Some moorland huntsmen refuse to feed mutton at all, not because they honestly believe that there is any connection between this and sheep-worrying, but because if anything does go wrong, it's one less salvo for the critics to fire. If you feed beef, do hounds start chasing cows? Or can you enter puppies by throwing dead foxes over the wire?

Money no object, with a private pack, I think I would feed cooked through the week, with a good raw feed on Saturday night and a rest on Sunday, and as it turns out, this is generally what I do anyway. With meal and boiled flesh you can adjust the trim of your hounds very exactly, stripping them down for the fells and fleshing them out a little for the lowland weeks.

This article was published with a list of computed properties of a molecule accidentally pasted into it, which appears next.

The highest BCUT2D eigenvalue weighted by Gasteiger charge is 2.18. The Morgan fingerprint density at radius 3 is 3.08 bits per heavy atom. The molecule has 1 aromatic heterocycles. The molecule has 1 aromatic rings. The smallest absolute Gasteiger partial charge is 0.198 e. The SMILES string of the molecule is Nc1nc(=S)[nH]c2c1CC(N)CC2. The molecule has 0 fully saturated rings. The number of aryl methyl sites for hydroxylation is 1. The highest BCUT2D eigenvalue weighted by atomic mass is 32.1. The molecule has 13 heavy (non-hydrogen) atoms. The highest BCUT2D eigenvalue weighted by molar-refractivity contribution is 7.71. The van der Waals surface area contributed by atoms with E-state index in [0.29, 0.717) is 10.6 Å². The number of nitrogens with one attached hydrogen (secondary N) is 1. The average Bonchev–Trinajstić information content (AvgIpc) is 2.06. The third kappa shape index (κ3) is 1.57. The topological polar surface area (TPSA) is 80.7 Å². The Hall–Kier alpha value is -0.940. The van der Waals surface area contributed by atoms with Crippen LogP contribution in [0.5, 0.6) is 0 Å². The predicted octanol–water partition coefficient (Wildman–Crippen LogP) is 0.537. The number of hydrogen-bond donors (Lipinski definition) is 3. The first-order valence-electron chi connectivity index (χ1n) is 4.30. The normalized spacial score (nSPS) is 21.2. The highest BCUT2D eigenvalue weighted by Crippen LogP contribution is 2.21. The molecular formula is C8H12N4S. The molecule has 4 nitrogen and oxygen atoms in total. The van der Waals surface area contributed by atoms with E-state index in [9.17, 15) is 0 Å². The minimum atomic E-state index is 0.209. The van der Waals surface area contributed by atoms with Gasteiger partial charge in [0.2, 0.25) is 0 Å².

Fell-packs have usually boiled maize meal to turn out into firm dry puddings (which in the Mediterranean is called polenta, and very good it is, too, with a Bolognese sauce). At the Courtenay Tracey we used to scald ground oats, that is, the whole oat, husk and all, milled to the consistency of a pin head: hounds loved it and would nearly eat the man that made it, but for some reason it needs an old-fashioned millstone to grind it and is hard to come by nowadays. Pinhead oatmeal, lacking roughage, tends to scour them, and I find that barley makes them eat filth, a difficult habit to cure once they start it. For pulling hounds round after a hard spell, there can surely be no substitute for flaked maize, which must be the most versatile foodstuff ever produced. Elsewhere, huntsmen use wheat or rice, and through business contacts of Masters or supporters, hounds dine variously on potato crisps, breakfast cereals, fancy biscuits, chip-shop batter and reject croissants. During the hungry years of World War II, potatoes were the standard fare of fell hounds, and I tried this once during a glut, boiling them up with meat and gravy. They ate it, but not with any great relish. There is a notion in some quarters that if you keep fell-hounds like kippers, they are bound to catch foxes, and so they will, for a while. But in a long open winter, with no respite brought by snowfalls, they will soon bum themselves out. It was not easy to keep flesh on hounds when they traipsed from farm to farm living out of pig-boilers, and childhood memories of very lean hounds might be a reflection of very lean times. Old sepia photographs would indicate the opposite, that fell-huntsmen were at pains to keep their hounds with plenty of reserve.